Planarians in pharmacology: parthenolide is a specific behavioral antagonist of cocaine in the planarian Girardia tigrina
Published: 9 March 2012
Oné R. Pagán*,1, Debra Baker1, Sean Deats2, Erica Montgomery1, Matthew Tenaglia1, Clinita Randolph1, Dharini Kotturu1, Christopher Tallarida3, Daniel Bach1, Galia Wilk1, Scott Rawls4 and Robert B. Raffa3
1Department of Biology, West Chester University, West Chester, 2Department of Psychology, West Chester University, West Chester, 3Department of Pharmaceutical Sciences, Temple University School of Pharmacy, Philadelphia and 4Department of Pharmacology, Temple University School of Medicine, Philadelphia, PA, USA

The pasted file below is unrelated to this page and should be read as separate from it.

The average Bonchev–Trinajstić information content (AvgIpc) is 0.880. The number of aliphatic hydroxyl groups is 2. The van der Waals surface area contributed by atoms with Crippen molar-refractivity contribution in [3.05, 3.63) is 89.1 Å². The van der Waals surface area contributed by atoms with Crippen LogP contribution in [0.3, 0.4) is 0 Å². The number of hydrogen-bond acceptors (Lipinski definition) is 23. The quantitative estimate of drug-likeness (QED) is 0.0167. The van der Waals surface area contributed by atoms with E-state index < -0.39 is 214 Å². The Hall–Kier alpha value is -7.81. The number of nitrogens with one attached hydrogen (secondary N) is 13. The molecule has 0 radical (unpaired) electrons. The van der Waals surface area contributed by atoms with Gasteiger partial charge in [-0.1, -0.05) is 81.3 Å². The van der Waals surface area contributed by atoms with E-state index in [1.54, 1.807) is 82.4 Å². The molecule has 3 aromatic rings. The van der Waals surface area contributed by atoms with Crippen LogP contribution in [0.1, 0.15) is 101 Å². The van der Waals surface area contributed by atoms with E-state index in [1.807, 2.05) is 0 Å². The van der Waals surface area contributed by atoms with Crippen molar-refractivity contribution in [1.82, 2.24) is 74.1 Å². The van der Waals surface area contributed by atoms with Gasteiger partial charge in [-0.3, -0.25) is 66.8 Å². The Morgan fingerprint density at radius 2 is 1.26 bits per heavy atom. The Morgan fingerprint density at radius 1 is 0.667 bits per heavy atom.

Planarians are traditional animal models in developmental and regeneration biology. Recently, these organisms are arising as vertebrate-relevant animal models in neuropharmacology. Using an adaptation of published behavioral protocols, we have described the alleviation of cocaine-induced planarian seizure-like movements (pSLM) by a naturally-occurring sesquiterpene lactone, parthenolide. Interestingly, parthenolide does not prevent the expression of pSLM induced by amphetamines; in vertebrates, amphetamines interact with the same protein target as cocaine. Parthenolide is also unable to prevent pSLM elicited by the cholinergic com-pounds nicotine and cytisine or by the glutamatergic agents L- or D- glutamic acid or NMDA. Thus, we conclude that parthenolide is a specific anti-cocaine agent in this experimental organism.